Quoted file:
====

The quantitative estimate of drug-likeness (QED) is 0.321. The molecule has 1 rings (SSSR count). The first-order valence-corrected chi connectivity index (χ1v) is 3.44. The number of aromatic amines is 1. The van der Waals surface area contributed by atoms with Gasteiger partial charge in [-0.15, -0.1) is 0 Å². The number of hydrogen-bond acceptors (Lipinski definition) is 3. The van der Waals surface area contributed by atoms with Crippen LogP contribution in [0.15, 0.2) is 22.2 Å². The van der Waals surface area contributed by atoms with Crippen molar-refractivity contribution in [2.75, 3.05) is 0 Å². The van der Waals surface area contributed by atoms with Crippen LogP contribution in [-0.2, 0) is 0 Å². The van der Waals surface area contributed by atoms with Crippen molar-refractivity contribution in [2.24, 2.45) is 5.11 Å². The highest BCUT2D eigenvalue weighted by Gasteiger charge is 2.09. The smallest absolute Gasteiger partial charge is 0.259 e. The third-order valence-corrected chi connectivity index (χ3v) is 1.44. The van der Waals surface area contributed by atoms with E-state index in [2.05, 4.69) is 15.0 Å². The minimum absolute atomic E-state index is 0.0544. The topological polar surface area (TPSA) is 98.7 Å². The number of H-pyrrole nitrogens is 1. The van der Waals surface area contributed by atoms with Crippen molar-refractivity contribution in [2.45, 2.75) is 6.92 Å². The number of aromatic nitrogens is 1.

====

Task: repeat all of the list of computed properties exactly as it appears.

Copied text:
The quantitative estimate of drug-likeness (QED) is 0.321. The molecule has 1 rings (SSSR count). The first-order valence-corrected chi connectivity index (χ1v) is 3.44. The number of aromatic amines is 1. The van der Waals surface area contributed by atoms with Gasteiger partial charge in [-0.15, -0.1) is 0 Å². The number of hydrogen-bond acceptors (Lipinski definition) is 3. The van der Waals surface area contributed by atoms with Crippen LogP contribution in [0.15, 0.2) is 22.2 Å². The van der Waals surface area contributed by atoms with Crippen molar-refractivity contribution in [2.75, 3.05) is 0 Å². The van der Waals surface area contributed by atoms with Crippen LogP contribution in [-0.2, 0) is 0 Å². The van der Waals surface area contributed by atoms with Crippen molar-refractivity contribution in [2.24, 2.45) is 5.11 Å². The highest BCUT2D eigenvalue weighted by Gasteiger charge is 2.09. The smallest absolute Gasteiger partial charge is 0.259 e. The third-order valence-corrected chi connectivity index (χ3v) is 1.44. The van der Waals surface area contributed by atoms with E-state index in [2.05, 4.69) is 15.0 Å². The minimum absolute atomic E-state index is 0.0544. The topological polar surface area (TPSA) is 98.7 Å². The number of H-pyrrole nitrogens is 1. The van der Waals surface area contributed by atoms with Crippen molar-refractivity contribution in [2.45, 2.75) is 6.92 Å². The number of aromatic nitrogens is 1.